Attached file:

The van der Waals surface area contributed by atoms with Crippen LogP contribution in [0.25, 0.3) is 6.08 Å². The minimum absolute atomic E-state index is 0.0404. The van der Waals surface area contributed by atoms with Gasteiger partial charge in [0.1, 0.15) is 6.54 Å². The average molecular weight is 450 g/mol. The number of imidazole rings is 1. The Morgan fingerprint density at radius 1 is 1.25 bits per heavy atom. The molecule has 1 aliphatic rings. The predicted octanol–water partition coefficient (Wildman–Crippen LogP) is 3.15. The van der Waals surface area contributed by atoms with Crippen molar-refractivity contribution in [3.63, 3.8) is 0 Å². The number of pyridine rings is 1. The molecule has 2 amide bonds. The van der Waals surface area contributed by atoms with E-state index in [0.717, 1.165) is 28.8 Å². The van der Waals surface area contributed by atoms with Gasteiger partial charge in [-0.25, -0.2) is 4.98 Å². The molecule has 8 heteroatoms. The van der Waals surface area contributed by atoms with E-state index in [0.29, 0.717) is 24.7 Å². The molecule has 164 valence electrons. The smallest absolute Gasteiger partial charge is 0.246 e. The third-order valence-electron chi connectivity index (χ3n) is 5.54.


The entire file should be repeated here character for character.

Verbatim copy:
The van der Waals surface area contributed by atoms with Crippen LogP contribution in [0.25, 0.3) is 6.08 Å². The minimum absolute atomic E-state index is 0.0404. The van der Waals surface area contributed by atoms with Gasteiger partial charge in [0.1, 0.15) is 6.54 Å². The average molecular weight is 450 g/mol. The number of imidazole rings is 1. The Morgan fingerprint density at radius 1 is 1.25 bits per heavy atom. The molecule has 1 aliphatic rings. The predicted octanol–water partition coefficient (Wildman–Crippen LogP) is 3.15. The van der Waals surface area contributed by atoms with Crippen molar-refractivity contribution in [3.63, 3.8) is 0 Å². The number of pyridine rings is 1. The molecule has 2 amide bonds. The van der Waals surface area contributed by atoms with E-state index in [0.717, 1.165) is 28.8 Å². The van der Waals surface area contributed by atoms with Gasteiger partial charge in [-0.25, -0.2) is 4.98 Å². The molecule has 8 heteroatoms. The van der Waals surface area contributed by atoms with E-state index in [0.29, 0.717) is 24.7 Å². The molecule has 164 valence electrons. The smallest absolute Gasteiger partial charge is 0.246 e. The third-order valence-electron chi connectivity index (χ3n) is 5.54.